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that, the ruler' is to this whispering, laughing, young troop.

The challenged are ranged on one side of the house; the challengers on the other. Back seats, middle seats, low, front seats, all filled. Some of the fathers and grandfathers, who could, no doubt, upon occasion,

‘Shoulder the crutch, and show how fields were won,'


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occupy the bench of honor near the desk.

Now for the preliminaries: the reputed best speller on each side “chooses.' 'Susan Brown! Out comes a round-eyed little creature, blushing like a peony. Who'd have thought it! Such a little thing, and chosen first.

• Moses Jones!' Out comes Moses, an awkward fellow, with a shock of red hair, shockingly harvested, surmounting his broad brow. The girls laugh at him, but what he doesn't know in the ' Elementary,' isn't worth knowing.

• Jane Murray! Out trips Jane, fluttered as a bride, and takes her place next to the caller. She's a pretty girl, but a sorry speller. Don't you hear the whispers round the house? Why, that's John's

• sweetheart.' John is the leader, and a battle lost

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with Jane by his side, would be sweeter than a victory won, without her.

And so they go on, 'calling names,' until five or six champions stand forth ready to do battle, and the contest is fairly begun.

Down goes one after another, as words of three syllables are followed by those of four, and these again, by words of similar pronunciation and divers significations, until only Moses and Susan remain.

The spelling-book has been exhausted, yet there they stand.

Dictionaries are turned over-memories are ransacked, for

•Words of learned length and thundering sound,'


until, by and by, Moses comes down like a tree, and Susan flutters there still, like a little leaf aloft, that the frost and the fall have forgotten.

Polysyllable follows polysyllable, and by and by Susan hesitates just a breath or two, and twenty tongues are working their way through the labyrinth of letters in a twinkling. Little Susan sinks into the chink left for her on the crowded seat, and there is a lull in the battle.

Then, they all stand in solid phalanx by schools, and the struggle is, to spell each other down. And


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down they go, like leaves in winter weather, and the victory is declared for our District, and the school is dismissed.'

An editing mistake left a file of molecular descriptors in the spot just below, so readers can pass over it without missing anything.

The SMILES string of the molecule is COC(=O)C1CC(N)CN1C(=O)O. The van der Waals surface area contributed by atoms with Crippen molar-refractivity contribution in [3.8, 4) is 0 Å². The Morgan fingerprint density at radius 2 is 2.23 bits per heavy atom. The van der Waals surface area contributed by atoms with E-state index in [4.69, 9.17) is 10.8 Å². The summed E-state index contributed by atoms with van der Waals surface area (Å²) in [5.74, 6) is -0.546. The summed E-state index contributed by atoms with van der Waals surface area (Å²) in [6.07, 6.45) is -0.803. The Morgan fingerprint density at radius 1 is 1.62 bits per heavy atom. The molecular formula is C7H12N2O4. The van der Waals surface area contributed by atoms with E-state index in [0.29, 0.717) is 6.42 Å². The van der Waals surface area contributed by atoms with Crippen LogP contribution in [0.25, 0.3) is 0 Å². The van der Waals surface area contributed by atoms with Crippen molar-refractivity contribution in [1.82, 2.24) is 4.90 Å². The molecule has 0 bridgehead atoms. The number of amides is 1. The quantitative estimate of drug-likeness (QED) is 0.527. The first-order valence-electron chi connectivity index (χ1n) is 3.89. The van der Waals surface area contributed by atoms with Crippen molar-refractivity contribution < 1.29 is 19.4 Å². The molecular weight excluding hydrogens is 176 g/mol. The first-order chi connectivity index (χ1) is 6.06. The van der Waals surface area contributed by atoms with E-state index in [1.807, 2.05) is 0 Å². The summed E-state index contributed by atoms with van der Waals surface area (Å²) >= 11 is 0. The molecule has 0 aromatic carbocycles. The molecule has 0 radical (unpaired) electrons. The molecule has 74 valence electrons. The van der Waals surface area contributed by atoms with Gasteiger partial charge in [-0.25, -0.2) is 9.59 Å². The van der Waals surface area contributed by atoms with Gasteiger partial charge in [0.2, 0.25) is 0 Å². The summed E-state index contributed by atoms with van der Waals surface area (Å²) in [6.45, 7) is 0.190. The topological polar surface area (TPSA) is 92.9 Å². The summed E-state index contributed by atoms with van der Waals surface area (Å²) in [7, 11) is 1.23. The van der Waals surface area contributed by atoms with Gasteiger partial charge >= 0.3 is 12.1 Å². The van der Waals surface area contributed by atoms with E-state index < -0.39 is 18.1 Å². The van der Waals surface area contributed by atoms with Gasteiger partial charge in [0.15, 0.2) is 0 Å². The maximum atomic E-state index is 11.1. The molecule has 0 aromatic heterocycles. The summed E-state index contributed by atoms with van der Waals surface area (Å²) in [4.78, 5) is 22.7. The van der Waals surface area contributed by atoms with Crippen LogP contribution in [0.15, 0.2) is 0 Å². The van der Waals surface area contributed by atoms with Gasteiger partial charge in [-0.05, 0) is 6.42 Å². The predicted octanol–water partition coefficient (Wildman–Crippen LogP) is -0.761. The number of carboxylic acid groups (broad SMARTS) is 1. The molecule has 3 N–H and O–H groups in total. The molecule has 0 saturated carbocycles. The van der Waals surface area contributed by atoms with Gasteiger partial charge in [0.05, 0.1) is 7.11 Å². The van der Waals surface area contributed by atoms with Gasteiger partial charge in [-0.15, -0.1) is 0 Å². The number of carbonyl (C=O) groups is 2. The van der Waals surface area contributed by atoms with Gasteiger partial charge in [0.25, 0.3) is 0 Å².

Then comes the hurrying and bundling, the whispering and glancing, the pairing off and the tumbling in. There are hearts that flutter and hearts that ache ; ‘mittens' that are not worn, secret hopes that are not realized, and fond looks that are not returned. There is a jingling among the bells at the door; one after another the sleighs dash up, receive their nestling freight, and are gone.

Our Master covers the fire, and snuffs out the candles—don't you remember how daintily he used to pinch the smoking wicks, with fore-finger and thumb, and then thrust each hapless luminary, head first, into the tin socket?-and we wait for him.

The bells ring faintly in the woods, over the hill, in the valley. They are gone. The school house is dark and tenantless, and we are alone with the night. Merry, care-free company!

Some of them are sorrowing, some are dead, and all, I fear, are changed. SPELL! Ah! the spell' that has come over that crowd of young dreamers-over you, over me-will it ever, ever be dissolved ? In the white radiance of Eternity!

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How, like the shadow upon the dial, thought is ever returning to the place of beginning! Where we first began to live-where we first began to love ; to the trysting-place and the homestead, the play-ground and the grave-yard:

The Children of the Sun, where'er they roam,
Deem that the Gods to them, this boon have given,
That each freed spirit seeks its native home,
And wings from thence, a speedier flight to Heaven.
As some dim fountain—when day's golden chain
Leads captive, earth-unfolds its cloudy wings,
Sublimely seeks its native heaven again,
And o'er the sun, its rainbow glory flings;
So when the memory beams upon the thought,
Its pinions tremble for the homeward flight;
O'er many a hallowed, many a heavenly spot,
It lingers long—'tis lingering there to-night.
It were not strange, if ’neath some sacred shade,
A tear should glitter on thy billowed breast;
It were not strange, if o'er the buried dead,
Some heart should sigh, Here let me be at rest!
Home! ever Home! How glides the bird-like thought
Back to the roof-tree where it plumed its wing,
Ere tears had stained it, or the tempest caught
And strown the bower, where first it learned to sing.

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WHILE I write, a strange, sad scene is being enacted, one which hangs over the mind, as I think of it, a sombre cloud of thought. A noble being, in the full maturity of life, is nearing the last hours of his existence, and from present indications, ' by the turn of the tide,' to-night, he will cease to be a mariner of life.

To see the strong limbs settle into the repose of death, is sad at any time, but there are circumstances connected with this, which invest it with an unwonted and melancholy interest.

He is the last of Ten, who, within a single year, have died, one after another, and but a little whilea few days apart! I remember them all; I knew them well, and many a day have I passed with them during this eventful year. First (I will not mention names,) an old man died; but his locks were white, and his pulses chilled, and the tears of the mourners fell slow and freezingly round the shallow grave. The old, like withered leaves, hold to life by a frail tenure : there comes a husky breath, and they are

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